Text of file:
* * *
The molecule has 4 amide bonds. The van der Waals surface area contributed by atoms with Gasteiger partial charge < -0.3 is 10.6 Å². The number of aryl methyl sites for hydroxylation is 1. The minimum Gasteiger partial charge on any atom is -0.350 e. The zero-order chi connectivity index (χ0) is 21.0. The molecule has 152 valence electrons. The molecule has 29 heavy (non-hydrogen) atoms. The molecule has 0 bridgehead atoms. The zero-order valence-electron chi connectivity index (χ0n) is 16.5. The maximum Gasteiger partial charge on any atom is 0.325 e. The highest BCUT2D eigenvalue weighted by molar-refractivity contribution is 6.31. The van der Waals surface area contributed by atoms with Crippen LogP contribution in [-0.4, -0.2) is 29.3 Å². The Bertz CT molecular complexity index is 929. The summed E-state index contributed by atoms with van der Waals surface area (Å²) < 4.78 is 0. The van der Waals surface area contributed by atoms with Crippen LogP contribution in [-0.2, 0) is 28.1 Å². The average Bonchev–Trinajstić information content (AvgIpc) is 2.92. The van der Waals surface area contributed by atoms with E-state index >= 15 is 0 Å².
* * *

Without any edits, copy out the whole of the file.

The molecule has 4 amide bonds. The van der Waals surface area contributed by atoms with Gasteiger partial charge < -0.3 is 10.6 Å². The number of aryl methyl sites for hydroxylation is 1. The minimum Gasteiger partial charge on any atom is -0.350 e. The zero-order chi connectivity index (χ0) is 21.0. The molecule has 152 valence electrons. The molecule has 29 heavy (non-hydrogen) atoms. The molecule has 0 bridgehead atoms. The zero-order valence-electron chi connectivity index (χ0n) is 16.5. The maximum Gasteiger partial charge on any atom is 0.325 e. The highest BCUT2D eigenvalue weighted by molar-refractivity contribution is 6.31. The van der Waals surface area contributed by atoms with Crippen LogP contribution in [-0.4, -0.2) is 29.3 Å². The Bertz CT molecular complexity index is 929. The summed E-state index contributed by atoms with van der Waals surface area (Å²) < 4.78 is 0. The van der Waals surface area contributed by atoms with Crippen LogP contribution in [-0.2, 0) is 28.1 Å². The average Bonchev–Trinajstić information content (AvgIpc) is 2.92. The van der Waals surface area contributed by atoms with E-state index >= 15 is 0 Å².